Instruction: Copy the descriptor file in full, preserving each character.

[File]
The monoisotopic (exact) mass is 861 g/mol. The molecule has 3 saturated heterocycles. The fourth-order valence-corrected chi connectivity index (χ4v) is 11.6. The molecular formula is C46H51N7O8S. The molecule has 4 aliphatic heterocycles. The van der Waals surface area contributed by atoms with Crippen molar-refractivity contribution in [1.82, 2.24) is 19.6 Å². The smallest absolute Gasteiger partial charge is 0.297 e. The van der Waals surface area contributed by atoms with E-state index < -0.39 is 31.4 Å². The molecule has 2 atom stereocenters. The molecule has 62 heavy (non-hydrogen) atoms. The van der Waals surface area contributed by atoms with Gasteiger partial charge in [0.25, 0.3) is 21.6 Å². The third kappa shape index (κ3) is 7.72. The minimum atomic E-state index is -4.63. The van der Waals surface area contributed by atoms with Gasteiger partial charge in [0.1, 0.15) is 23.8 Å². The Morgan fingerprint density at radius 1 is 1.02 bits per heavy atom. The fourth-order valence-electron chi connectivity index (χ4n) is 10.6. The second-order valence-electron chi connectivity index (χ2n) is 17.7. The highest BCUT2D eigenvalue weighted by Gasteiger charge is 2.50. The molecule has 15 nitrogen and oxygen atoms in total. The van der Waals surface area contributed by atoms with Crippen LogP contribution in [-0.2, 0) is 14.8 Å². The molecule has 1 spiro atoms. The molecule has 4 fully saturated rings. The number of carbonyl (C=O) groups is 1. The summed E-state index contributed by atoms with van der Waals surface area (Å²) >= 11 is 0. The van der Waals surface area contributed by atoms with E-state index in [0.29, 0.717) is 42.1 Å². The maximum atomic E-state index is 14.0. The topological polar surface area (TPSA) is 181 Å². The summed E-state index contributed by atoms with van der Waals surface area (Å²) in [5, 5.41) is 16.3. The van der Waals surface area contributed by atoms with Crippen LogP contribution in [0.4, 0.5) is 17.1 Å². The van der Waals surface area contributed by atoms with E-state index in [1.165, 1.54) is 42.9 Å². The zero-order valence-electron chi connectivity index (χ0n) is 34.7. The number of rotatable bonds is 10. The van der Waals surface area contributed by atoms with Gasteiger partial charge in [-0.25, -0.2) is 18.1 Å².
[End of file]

The monoisotopic (exact) mass is 861 g/mol. The molecule has 3 saturated heterocycles. The fourth-order valence-corrected chi connectivity index (χ4v) is 11.6. The molecular formula is C46H51N7O8S. The molecule has 4 aliphatic heterocycles. The van der Waals surface area contributed by atoms with Crippen molar-refractivity contribution in [1.82, 2.24) is 19.6 Å². The smallest absolute Gasteiger partial charge is 0.297 e. The van der Waals surface area contributed by atoms with E-state index < -0.39 is 31.4 Å². The molecule has 2 atom stereocenters. The molecule has 62 heavy (non-hydrogen) atoms. The van der Waals surface area contributed by atoms with Gasteiger partial charge in [0.25, 0.3) is 21.6 Å². The third kappa shape index (κ3) is 7.72. The minimum atomic E-state index is -4.63. The van der Waals surface area contributed by atoms with Gasteiger partial charge in [0.1, 0.15) is 23.8 Å². The Morgan fingerprint density at radius 1 is 1.02 bits per heavy atom. The fourth-order valence-electron chi connectivity index (χ4n) is 10.6. The second-order valence-electron chi connectivity index (χ2n) is 17.7. The highest BCUT2D eigenvalue weighted by Gasteiger charge is 2.50. The molecule has 15 nitrogen and oxygen atoms in total. The van der Waals surface area contributed by atoms with Crippen LogP contribution in [-0.2, 0) is 14.8 Å². The molecule has 1 spiro atoms. The molecule has 4 fully saturated rings. The number of carbonyl (C=O) groups is 1. The summed E-state index contributed by atoms with van der Waals surface area (Å²) >= 11 is 0. The van der Waals surface area contributed by atoms with E-state index in [0.29, 0.717) is 42.1 Å². The maximum atomic E-state index is 14.0. The topological polar surface area (TPSA) is 181 Å². The summed E-state index contributed by atoms with van der Waals surface area (Å²) in [5, 5.41) is 16.3. The van der Waals surface area contributed by atoms with Crippen LogP contribution in [0.4, 0.5) is 17.1 Å². The van der Waals surface area contributed by atoms with E-state index in [1.165, 1.54) is 42.9 Å². The zero-order valence-electron chi connectivity index (χ0n) is 34.7. The number of rotatable bonds is 10. The van der Waals surface area contributed by atoms with Gasteiger partial charge in [-0.25, -0.2) is 18.1 Å².